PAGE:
With more veterans returning from active duty in Iraq, Afghanistan and elsewhere, remember this important point: under the Uniformed Services Employment and Reemployment Rights Act (USERRA), service members are entitled to reinstatement as if they never left for deployment.
That right includes raises, seniority and allowance for promotions that would have occurred if they had not been deployed.
Recent case: Forrest Bagnall, a project engineer for the city of Sunrise, Fla., also served as an officer in the Army Reserve. He went on active duty for four years. Then he informed the city he wanted to exercise his USERRA re-employment rights.
The city offered Bagnall a different job that paid less than he’d been earning when he left. It also had fewer responsibilities. For example, he would no longer supervise subordinates.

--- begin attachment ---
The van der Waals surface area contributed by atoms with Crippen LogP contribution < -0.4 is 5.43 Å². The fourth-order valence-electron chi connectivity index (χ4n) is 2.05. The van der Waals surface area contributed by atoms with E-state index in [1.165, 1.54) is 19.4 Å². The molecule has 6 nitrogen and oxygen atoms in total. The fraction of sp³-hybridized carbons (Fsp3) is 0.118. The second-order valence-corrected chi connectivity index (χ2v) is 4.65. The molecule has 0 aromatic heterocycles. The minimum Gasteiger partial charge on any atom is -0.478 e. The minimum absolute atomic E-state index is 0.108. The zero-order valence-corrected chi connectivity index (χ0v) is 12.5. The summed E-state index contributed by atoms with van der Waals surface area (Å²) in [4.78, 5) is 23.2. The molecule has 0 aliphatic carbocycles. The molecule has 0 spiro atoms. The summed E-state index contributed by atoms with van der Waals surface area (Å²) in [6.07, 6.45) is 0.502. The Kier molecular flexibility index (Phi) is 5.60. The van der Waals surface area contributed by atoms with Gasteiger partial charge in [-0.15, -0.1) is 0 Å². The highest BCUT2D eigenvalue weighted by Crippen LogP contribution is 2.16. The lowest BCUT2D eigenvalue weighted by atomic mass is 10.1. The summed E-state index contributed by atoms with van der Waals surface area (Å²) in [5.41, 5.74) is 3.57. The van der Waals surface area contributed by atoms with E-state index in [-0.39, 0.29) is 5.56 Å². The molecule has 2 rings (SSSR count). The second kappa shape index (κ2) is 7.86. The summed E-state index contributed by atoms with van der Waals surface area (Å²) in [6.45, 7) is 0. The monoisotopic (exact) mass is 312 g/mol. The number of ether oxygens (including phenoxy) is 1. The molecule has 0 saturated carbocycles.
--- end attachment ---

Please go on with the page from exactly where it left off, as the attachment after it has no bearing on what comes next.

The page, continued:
Bagnall sued, alleging the new job did not comply with the USERRA.
The court agreed. It said he was entitled to reinstatement to an equivalent job, along with any raises or promotions he would have earned if he had never left. (Bagnall v. City of Sunrise, No. 10-61299, SD FL, 2011)
What’s an equivalent job? One with the same opportunities for advancement, working conditions, job location, shift assignment, rank, responsibility and geographic location that the service member would have had if he or she never left.
- How to Fire an Employee the Legal Way: 6 Termination Guidelines
- Florida union membership rate falls in 2009
- What is Philadelphia's law on requesting info on applicants' criminal records?
- Establish rules on internal promotions to avoid lawsuits
- Deciding on promotion? Purge file of prior litigious actions